By Albert Samaha
By Steve Weinstein
By Devon Maloney
By Tessa Stuart
By Alison Flowers
By Albert Samaha
By Jesse Jarnow
By Eric Tsetsi
No one likes opening the door at 6:40 a.m. and finding three federal agents on the stoop with an arrest warrant. But even veteran tough guys accustomed to such unexpected breakfast meetings will tell you: Don't aggravate the situation.
Especially not the way a carpenters union shop steward named Michael "Mickey" Annucci did last September 29, when he was arrested in New Jersey for conspiring with a crooked contractor to cheat dozens of union members out of thousands of dollars in wages and benefits by leaving them off his reports to the union.
In a court hearing this week in Manhattan before U.S. District Judge Barbara Jones, Annucci's attorney, Joseph DeMatteo, is seeking to get his client's post-arrest statements suppressed. For good reason.
According to federal officials, Annucci greeted the arresting agents with a request to "fuck off." For good measure, he added: "You can all go fuck yourselves." Annucci, 54, thenreally hit them below the belt when they advised him of his Miranda rights. "I thought you'd be better than this, you can't read it," the carpenter allegedly opined, adding that "this wasn't the way it was done on television," according to court filings by Assistant U.S. Attorney Lisa Zornberg.
The feisty Annucci kept up this patter as the agents drove him from his Port Monmouth home to Manhattan for arraignment. "You've never met a man like Mickey Annucci," he boasted. "Mickey Annucci's never been to college, but he has more life experience than any of you."
The cockiness appeared to evaporate moments later, though, as Annucci complained that everyone was picking on him. "I'm the little guy," he moaned. And although he had brushed off the agents' suggestion back at his house that he could help himself by cooperating with the investigation (that part apparently was just like TV), Annucci couldn't resist asking exactly what the agents wanted to know.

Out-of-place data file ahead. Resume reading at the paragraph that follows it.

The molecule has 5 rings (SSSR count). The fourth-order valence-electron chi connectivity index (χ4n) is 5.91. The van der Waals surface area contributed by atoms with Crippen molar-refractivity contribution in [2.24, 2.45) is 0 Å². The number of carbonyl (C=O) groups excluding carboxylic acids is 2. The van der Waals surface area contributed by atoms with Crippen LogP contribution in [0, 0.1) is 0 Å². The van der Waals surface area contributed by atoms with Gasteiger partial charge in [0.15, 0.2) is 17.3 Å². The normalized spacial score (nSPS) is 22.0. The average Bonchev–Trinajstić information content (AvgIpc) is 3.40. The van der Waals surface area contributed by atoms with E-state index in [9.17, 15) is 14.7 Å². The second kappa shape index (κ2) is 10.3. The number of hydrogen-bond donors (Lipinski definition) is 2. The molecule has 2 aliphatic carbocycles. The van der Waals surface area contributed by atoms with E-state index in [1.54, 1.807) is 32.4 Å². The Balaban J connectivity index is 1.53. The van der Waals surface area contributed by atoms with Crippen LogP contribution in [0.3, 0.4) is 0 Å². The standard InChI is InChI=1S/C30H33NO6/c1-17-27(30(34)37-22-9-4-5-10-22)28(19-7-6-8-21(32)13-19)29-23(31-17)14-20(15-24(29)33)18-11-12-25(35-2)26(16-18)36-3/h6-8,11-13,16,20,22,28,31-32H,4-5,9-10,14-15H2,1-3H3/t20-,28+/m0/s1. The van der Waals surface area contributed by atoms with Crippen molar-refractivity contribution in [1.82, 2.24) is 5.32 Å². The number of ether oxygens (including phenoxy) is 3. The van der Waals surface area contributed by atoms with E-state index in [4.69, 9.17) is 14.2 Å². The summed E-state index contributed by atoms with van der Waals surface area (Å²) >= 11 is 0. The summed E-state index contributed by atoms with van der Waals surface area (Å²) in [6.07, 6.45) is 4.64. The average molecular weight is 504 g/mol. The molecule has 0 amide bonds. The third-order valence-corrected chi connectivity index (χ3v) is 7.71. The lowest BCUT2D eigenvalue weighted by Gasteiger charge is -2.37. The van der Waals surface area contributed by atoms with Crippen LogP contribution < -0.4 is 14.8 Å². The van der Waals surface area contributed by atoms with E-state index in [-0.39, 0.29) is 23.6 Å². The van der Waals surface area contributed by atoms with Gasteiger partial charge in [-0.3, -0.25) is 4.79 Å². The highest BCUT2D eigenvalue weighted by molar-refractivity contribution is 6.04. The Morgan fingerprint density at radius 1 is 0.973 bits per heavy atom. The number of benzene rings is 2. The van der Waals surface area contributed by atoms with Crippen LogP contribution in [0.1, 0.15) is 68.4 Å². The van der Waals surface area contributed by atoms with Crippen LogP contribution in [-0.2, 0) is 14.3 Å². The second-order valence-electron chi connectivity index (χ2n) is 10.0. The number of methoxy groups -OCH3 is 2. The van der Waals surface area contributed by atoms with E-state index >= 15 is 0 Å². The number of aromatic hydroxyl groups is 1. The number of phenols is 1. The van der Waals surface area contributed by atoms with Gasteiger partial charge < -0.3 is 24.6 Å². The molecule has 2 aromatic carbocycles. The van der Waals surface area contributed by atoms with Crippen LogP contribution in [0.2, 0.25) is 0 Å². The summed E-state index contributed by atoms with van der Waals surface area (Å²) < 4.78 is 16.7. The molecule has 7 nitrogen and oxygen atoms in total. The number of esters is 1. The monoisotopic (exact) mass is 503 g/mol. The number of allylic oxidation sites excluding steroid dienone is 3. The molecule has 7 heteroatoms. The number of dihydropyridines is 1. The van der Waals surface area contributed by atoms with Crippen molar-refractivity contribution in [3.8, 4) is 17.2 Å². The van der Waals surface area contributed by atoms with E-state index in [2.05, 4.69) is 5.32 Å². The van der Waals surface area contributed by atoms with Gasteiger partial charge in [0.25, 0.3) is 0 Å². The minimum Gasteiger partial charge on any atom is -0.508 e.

According to prosecutor Zornberg, Special Agent Ryan Gibbs of the Office of Labor Racketeering told him they'd be interested in information about a powerful union official named Bill Hanley. Annucci allegedly scoffed that Gibbs should get his "facts straight." He kept mum for a few minutes after that, but then did himself real damage by offering some self-incriminating information: He'd been told to "leave guys off the sheets," he admitted, referring to the steward reports. What's more, he'd "had to play ball" or lose his job.
Annucci's alleged schemes involved a massive, years-long renovation of the old Metropolitan Life complex on Madison Avenue, now the offices of Credit Suisse. According to the indictment, the project was carried out by a New Jersey-based firm called L&D Installers, Inc., whose owner, Gary DiMaria, recently passed away. "Gary," Annucci divined for the officers, "is probably in hell."
Annucci was still cracking wise when the car pulled up at the Department of Labor's offices on Varick Street in Manhattan. To be on the safe side, agents read him his Miranda rights a second time. "You know what? I only understand Spanish," Annucci said. The officers were happy to complySpecial Agent Marcus Rivera read the warning once more, in the requested language.
While being fingerprinted, Annucci took yet another shot. "You look like you were born with a silver spoon in your mouth," he informed agent Stephen Donnelly.
Annucci later pled not guilty and is awaiting trial (while widely protesting his treatment). Meanwhile, the grand jury probing the corruption case heard testimony from one top carpenters union official last week, and an attorney for union big Hanley said his client expects to be called shortly.